While on our tour, we ran into one of the other mothers from Small Fry’s old school, and she told me she had withdrawn her daughter months earlier because of questionable disciplinary practices that got a teacher fired. I had no idea why the teacher had disappeared earlier that fall. Small Fry’s teacher.

And I never asked.

I also never expressed my concern over the fact that, on many occasions at pick-up time, I’d find Small Fry sitting in front of a TV, or perched by herself on the floor while the teacher mopped (with ammonia) around her.

And I left her on that day in the care of strangers. With no information about what had happened to the director we loved.

Aside from my immense guilt, the moral of the story is: it is our right as parents to request and receive information about our children’s well-being while they are in someone else’s care. Our RIGHT.

I’ve been kicking myself for days over this. I was too concerned with being polite, being the nice parent, wanting them to love my kid, not causing any problems. I ignored the red flags and squashed my concerns. But I should have been louder. More inquisitive. Braver.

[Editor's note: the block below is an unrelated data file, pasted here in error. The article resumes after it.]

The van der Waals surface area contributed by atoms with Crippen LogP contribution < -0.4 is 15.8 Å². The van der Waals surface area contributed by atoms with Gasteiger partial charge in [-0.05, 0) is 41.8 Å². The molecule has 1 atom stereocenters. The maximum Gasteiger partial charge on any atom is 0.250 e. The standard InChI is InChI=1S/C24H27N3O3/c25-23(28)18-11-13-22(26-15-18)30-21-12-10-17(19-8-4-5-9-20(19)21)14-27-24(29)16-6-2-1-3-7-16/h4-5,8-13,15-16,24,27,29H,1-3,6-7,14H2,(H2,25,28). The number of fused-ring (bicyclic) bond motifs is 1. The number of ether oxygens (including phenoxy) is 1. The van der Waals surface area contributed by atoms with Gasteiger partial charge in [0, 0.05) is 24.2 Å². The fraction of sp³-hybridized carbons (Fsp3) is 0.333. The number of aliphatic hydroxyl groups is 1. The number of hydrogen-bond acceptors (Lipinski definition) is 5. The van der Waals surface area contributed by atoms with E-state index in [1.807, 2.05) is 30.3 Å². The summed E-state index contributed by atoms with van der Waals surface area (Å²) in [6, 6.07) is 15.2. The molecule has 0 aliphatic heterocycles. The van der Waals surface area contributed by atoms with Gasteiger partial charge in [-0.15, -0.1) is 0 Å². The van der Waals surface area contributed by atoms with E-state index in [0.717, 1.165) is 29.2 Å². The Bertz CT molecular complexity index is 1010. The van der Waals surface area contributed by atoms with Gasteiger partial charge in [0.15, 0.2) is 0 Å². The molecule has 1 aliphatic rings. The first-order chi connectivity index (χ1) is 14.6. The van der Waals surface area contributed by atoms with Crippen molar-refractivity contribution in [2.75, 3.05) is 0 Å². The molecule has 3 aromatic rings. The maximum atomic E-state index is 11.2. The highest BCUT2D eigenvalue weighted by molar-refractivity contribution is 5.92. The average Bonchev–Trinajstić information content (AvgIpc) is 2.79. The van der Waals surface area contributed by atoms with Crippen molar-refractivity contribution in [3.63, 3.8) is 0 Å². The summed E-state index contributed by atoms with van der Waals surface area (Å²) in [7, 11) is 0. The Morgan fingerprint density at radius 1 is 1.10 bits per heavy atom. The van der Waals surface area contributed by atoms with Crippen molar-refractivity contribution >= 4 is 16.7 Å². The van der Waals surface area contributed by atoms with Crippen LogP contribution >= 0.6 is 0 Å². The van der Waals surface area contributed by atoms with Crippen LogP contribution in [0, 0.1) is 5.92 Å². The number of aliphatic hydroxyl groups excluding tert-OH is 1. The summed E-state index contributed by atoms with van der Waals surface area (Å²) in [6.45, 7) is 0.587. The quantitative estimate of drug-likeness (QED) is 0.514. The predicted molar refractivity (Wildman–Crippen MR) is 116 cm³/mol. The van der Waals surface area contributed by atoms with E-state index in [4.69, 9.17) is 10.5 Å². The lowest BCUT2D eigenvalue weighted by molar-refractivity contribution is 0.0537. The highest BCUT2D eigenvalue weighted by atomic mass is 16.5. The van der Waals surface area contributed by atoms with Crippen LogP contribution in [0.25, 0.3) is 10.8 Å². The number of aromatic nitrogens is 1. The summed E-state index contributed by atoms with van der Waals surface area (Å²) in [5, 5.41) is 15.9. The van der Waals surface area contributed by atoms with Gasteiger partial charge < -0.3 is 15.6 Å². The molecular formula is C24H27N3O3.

My only saving grace right now is my sweet girl, grinning from ear to ear, clutching her lunch bag, on her first day of “new school.” She is safe, happy and cared for.

And I will never EVER keep quiet again.

I will speak up. It’s the only choice.

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20 Comments »

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  1. Wow. That must have been odd and freaky and scary for you. I am sure that your little one just got through the day and didn’t notice that much of a difference, despite the changes that stuck out so strongly for you. Kids are extremely resilient. You didn’t do wrong, you just caught your thoughts later than you would have liked to. But then you followed your gut and got her into a new school. So first of all, good for you! And for posting this! And reminding moms that we know what’s best for our little ones.

    And next, CUTEST PICTURE EVER. And last, my little girl wants to know who that is, and what’s her name, and can she come and play. So we have to get that set up sometime, M’Kay? 😉